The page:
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Non-alcoholic steatohepatitis (NASH) is a severe form of non-alcoholic fatty liver disease characterized by lobular inflammation, hepatocellular ballooning, and fibrosis with an inherent risk for progression to cirrhosis and hepatocellular carcinoma (HCC). Mitochondrial dysfunction appears to play a role in the progression from simple steatosis to NASH. L-carnitine (L-b-hydroxy-g-N-trimethylaminobutyric acid), an essential nutrient that converts fat into energy in mitochondria, has been shown to ameliorate liver damage. The aim of the present study was to explore the preventive and therapeutic effect of L-carnitine in NASH model mice. Eight-week-old male STAM mice, a NASH-cirrhosis-hepatocarcinogenic model, were divided into 3 experimental groups and fed as follows: 1) high-fat diet (HFD) (control group); 2) HFD mixed with 0.28% L-carnitine (L-carnitine group); and 3) HFD mixed with 0.01% alpha-tocopherol (alpha-tocopherol group). After 4 or 8 weeks, mice were sacrificed. Blood samples and livers were collected, and hepatic tumors were counted and measured. Livers were subjected to histological study, immunohistochemical staining of 4-hydroxynonenal and ferritin, determination of 8-OHdG levels, mRNA and protein expressions for multiple genes, and metabolomic analysis. The intestinal microbiome was also analyzed. L-carnitine increased hepatic expression of genes related to long-chain fatty acid transport, mitochondrial beta-oxidation, and antioxidant enzymes following suppression of hepatic oxidative stress markers and inflammatory cytokines in NASH, and mice treated with L-carnitine developed fewer liver tumors. Although alpha-tocopherol resulted in NASH improvement in the same manner as L-carnitine, it increased periodontitis-related microbiotic changes and hepatic iron transport-related gene expression and led to less effective for anti-hepatocarcinogenesis. Conclusion: L-carnitine prevents progression of non-alcoholic steatohepatitis in a mouse model by upregulating the mitochondrial beta-oxidation and redox system.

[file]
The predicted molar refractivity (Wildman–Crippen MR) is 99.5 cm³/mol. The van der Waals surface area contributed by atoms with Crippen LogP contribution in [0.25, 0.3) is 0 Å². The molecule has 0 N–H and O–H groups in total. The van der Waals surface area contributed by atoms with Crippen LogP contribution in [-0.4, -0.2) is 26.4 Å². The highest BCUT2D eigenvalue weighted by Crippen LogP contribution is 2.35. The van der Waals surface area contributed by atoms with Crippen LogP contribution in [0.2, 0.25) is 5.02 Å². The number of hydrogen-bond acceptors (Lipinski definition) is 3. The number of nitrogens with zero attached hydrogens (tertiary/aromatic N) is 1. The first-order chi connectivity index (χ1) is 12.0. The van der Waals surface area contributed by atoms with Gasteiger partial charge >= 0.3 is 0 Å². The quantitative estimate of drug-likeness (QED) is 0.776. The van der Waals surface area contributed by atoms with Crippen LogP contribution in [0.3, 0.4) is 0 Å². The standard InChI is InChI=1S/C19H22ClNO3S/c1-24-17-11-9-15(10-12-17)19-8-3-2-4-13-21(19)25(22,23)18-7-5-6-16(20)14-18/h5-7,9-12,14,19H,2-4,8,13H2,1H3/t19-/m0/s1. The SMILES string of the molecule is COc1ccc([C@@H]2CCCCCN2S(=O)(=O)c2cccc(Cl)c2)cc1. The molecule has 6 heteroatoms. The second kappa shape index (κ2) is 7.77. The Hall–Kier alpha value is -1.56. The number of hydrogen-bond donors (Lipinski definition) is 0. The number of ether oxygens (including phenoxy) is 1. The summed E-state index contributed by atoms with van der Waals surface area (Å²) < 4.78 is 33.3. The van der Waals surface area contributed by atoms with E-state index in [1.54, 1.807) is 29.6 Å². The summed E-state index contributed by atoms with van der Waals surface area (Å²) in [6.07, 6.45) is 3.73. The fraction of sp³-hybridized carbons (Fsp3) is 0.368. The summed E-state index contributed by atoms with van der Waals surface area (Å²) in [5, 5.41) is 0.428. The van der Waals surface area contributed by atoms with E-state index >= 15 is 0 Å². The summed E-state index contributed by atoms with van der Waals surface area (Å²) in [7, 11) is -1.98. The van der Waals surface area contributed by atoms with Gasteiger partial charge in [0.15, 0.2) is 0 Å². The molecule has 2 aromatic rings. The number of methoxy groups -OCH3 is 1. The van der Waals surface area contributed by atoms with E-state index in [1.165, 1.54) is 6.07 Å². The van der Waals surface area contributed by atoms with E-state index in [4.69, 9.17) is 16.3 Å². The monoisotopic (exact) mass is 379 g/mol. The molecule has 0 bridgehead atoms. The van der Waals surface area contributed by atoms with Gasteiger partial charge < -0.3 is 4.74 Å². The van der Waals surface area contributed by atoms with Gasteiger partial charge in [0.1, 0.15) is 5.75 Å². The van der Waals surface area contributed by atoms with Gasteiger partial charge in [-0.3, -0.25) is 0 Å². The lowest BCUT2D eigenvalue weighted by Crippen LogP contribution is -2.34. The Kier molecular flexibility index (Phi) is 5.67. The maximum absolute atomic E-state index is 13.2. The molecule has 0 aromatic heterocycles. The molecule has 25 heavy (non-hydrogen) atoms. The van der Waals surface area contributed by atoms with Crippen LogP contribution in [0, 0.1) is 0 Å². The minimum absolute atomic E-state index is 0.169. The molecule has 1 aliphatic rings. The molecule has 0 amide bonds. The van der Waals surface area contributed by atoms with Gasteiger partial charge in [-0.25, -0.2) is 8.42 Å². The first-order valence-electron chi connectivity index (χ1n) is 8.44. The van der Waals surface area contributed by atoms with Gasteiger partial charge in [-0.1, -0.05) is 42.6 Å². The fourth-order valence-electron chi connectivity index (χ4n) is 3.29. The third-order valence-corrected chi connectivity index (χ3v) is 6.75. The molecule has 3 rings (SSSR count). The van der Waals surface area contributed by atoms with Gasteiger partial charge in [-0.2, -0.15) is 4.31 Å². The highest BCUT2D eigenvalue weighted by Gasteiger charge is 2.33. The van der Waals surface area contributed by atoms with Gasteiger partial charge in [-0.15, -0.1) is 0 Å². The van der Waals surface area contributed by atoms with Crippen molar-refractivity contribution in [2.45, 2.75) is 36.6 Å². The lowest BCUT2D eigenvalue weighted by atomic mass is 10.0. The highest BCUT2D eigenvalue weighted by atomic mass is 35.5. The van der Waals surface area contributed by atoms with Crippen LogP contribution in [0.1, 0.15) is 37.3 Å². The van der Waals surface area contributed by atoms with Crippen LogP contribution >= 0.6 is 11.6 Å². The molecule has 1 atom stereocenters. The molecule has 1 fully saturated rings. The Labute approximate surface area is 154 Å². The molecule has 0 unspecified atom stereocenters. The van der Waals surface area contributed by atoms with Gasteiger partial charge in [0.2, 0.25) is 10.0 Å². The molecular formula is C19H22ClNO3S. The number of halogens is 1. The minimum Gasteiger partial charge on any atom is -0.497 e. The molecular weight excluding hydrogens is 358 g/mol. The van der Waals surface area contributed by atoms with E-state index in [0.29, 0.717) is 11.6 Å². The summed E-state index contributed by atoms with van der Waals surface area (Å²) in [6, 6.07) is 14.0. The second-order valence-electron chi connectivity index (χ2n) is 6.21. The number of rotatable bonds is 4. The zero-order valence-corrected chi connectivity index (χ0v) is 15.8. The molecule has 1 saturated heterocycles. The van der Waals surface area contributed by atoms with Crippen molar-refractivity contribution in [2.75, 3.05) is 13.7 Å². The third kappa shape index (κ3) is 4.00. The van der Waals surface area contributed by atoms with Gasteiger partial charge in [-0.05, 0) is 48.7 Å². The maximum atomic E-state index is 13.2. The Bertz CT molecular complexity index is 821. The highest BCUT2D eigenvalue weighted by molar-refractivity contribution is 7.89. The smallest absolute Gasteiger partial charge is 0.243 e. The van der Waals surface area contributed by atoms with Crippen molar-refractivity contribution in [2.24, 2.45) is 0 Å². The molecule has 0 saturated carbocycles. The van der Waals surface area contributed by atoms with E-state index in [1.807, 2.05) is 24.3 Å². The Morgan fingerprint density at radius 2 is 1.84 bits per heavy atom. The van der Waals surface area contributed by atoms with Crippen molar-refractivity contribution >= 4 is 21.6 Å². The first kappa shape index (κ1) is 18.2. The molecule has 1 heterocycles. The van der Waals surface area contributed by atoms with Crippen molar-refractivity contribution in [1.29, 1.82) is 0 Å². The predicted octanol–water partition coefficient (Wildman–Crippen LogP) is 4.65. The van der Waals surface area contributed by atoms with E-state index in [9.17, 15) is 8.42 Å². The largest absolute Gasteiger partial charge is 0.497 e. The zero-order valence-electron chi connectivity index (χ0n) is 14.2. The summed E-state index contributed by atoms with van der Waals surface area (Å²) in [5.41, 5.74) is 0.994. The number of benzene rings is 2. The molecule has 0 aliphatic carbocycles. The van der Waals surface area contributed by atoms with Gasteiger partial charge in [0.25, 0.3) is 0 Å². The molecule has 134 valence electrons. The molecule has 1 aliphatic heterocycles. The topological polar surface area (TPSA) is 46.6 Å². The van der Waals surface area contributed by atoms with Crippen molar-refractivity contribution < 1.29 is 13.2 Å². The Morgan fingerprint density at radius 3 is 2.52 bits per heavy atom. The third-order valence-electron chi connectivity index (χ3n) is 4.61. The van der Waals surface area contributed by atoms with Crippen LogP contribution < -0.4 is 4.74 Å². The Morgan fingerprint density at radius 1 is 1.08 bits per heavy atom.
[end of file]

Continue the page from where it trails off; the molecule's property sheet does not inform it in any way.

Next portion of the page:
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© 2014 Ishikawa et al. This is an open-access article distributed under the terms of the Creative Commons Attribution License, which permits unrestricted use, distribution, and reproduction in any medium, provided the original author and source are credited.
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